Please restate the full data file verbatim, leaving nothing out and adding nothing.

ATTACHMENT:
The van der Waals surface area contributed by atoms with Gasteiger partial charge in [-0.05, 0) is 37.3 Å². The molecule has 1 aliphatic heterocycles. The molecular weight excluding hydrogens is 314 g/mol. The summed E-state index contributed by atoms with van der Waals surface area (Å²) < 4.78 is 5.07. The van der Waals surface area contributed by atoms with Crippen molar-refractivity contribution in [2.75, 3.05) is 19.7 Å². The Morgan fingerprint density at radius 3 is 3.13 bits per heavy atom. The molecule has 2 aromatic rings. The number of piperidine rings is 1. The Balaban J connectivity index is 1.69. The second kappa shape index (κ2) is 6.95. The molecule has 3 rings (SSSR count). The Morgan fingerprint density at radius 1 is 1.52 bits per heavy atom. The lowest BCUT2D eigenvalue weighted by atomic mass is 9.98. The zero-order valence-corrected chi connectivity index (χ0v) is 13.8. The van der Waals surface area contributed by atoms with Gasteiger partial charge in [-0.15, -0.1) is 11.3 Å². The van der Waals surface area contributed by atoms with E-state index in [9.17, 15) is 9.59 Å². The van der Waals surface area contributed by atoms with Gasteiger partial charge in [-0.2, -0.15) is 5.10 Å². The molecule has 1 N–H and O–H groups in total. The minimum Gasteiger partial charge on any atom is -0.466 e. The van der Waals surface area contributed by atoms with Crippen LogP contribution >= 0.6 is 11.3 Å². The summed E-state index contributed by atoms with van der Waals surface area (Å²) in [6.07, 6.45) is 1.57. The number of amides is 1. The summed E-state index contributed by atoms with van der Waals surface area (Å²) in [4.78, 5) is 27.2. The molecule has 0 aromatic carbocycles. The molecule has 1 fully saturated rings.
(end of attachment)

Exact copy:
The van der Waals surface area contributed by atoms with Gasteiger partial charge in [-0.05, 0) is 37.3 Å². The molecule has 1 aliphatic heterocycles. The molecular weight excluding hydrogens is 314 g/mol. The summed E-state index contributed by atoms with van der Waals surface area (Å²) < 4.78 is 5.07. The van der Waals surface area contributed by atoms with Crippen molar-refractivity contribution in [2.75, 3.05) is 19.7 Å². The Morgan fingerprint density at radius 3 is 3.13 bits per heavy atom. The molecule has 2 aromatic rings. The number of piperidine rings is 1. The Balaban J connectivity index is 1.69. The second kappa shape index (κ2) is 6.95. The molecule has 3 rings (SSSR count). The Morgan fingerprint density at radius 1 is 1.52 bits per heavy atom. The lowest BCUT2D eigenvalue weighted by atomic mass is 9.98. The zero-order valence-corrected chi connectivity index (χ0v) is 13.8. The van der Waals surface area contributed by atoms with Gasteiger partial charge in [-0.15, -0.1) is 11.3 Å². The van der Waals surface area contributed by atoms with E-state index in [9.17, 15) is 9.59 Å². The van der Waals surface area contributed by atoms with Gasteiger partial charge in [-0.2, -0.15) is 5.10 Å². The molecule has 1 N–H and O–H groups in total. The minimum Gasteiger partial charge on any atom is -0.466 e. The van der Waals surface area contributed by atoms with Crippen LogP contribution >= 0.6 is 11.3 Å². The summed E-state index contributed by atoms with van der Waals surface area (Å²) in [6.07, 6.45) is 1.57. The number of amides is 1. The summed E-state index contributed by atoms with van der Waals surface area (Å²) in [4.78, 5) is 27.2. The molecule has 0 aromatic carbocycles. The molecule has 1 fully saturated rings.